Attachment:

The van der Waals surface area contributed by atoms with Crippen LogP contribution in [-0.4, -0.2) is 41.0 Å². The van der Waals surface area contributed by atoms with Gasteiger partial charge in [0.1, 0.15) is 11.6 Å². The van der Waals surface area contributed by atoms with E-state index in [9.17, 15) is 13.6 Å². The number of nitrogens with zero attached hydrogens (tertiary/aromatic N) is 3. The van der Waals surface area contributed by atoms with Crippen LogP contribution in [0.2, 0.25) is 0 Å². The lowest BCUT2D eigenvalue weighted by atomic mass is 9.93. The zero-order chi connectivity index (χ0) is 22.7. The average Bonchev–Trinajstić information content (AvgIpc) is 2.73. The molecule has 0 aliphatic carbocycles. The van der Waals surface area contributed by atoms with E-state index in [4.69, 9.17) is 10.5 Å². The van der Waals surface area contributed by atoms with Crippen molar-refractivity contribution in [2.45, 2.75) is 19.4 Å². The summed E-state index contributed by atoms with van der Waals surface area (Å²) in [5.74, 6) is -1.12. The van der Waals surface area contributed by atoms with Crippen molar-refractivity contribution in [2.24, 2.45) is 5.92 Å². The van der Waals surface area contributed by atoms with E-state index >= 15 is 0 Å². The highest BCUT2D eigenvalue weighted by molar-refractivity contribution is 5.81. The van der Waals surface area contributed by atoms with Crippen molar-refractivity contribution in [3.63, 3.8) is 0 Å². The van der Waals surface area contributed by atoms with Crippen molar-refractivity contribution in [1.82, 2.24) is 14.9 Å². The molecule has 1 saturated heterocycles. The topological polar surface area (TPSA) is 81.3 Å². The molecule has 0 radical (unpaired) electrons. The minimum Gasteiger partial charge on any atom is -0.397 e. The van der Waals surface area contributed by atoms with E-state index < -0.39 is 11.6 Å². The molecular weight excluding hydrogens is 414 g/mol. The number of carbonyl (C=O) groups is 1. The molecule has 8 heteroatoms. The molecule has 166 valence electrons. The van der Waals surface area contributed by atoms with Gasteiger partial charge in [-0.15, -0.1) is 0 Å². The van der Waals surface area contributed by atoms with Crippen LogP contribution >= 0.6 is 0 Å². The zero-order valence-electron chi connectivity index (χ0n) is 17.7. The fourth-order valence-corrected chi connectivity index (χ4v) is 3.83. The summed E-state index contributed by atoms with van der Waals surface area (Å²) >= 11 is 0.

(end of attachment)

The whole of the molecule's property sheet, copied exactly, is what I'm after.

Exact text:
The van der Waals surface area contributed by atoms with Crippen LogP contribution in [-0.4, -0.2) is 41.0 Å². The van der Waals surface area contributed by atoms with Gasteiger partial charge in [0.1, 0.15) is 11.6 Å². The van der Waals surface area contributed by atoms with E-state index in [9.17, 15) is 13.6 Å². The number of nitrogens with zero attached hydrogens (tertiary/aromatic N) is 3. The van der Waals surface area contributed by atoms with Crippen LogP contribution in [0.2, 0.25) is 0 Å². The lowest BCUT2D eigenvalue weighted by atomic mass is 9.93. The zero-order chi connectivity index (χ0) is 22.7. The average Bonchev–Trinajstić information content (AvgIpc) is 2.73. The molecule has 0 aliphatic carbocycles. The van der Waals surface area contributed by atoms with E-state index in [4.69, 9.17) is 10.5 Å². The van der Waals surface area contributed by atoms with Crippen molar-refractivity contribution in [2.45, 2.75) is 19.4 Å². The summed E-state index contributed by atoms with van der Waals surface area (Å²) in [5.74, 6) is -1.12. The van der Waals surface area contributed by atoms with Crippen molar-refractivity contribution in [2.24, 2.45) is 5.92 Å². The van der Waals surface area contributed by atoms with E-state index >= 15 is 0 Å². The highest BCUT2D eigenvalue weighted by molar-refractivity contribution is 5.81. The van der Waals surface area contributed by atoms with Crippen molar-refractivity contribution in [3.63, 3.8) is 0 Å². The van der Waals surface area contributed by atoms with Crippen molar-refractivity contribution in [1.82, 2.24) is 14.9 Å². The molecule has 1 saturated heterocycles. The topological polar surface area (TPSA) is 81.3 Å². The molecule has 0 radical (unpaired) electrons. The minimum Gasteiger partial charge on any atom is -0.397 e. The van der Waals surface area contributed by atoms with E-state index < -0.39 is 11.6 Å². The molecular weight excluding hydrogens is 414 g/mol. The number of carbonyl (C=O) groups is 1. The molecule has 8 heteroatoms. The molecule has 166 valence electrons. The van der Waals surface area contributed by atoms with Gasteiger partial charge in [-0.15, -0.1) is 0 Å². The van der Waals surface area contributed by atoms with Crippen LogP contribution >= 0.6 is 0 Å². The zero-order valence-electron chi connectivity index (χ0n) is 17.7. The fourth-order valence-corrected chi connectivity index (χ4v) is 3.83. The summed E-state index contributed by atoms with van der Waals surface area (Å²) >= 11 is 0.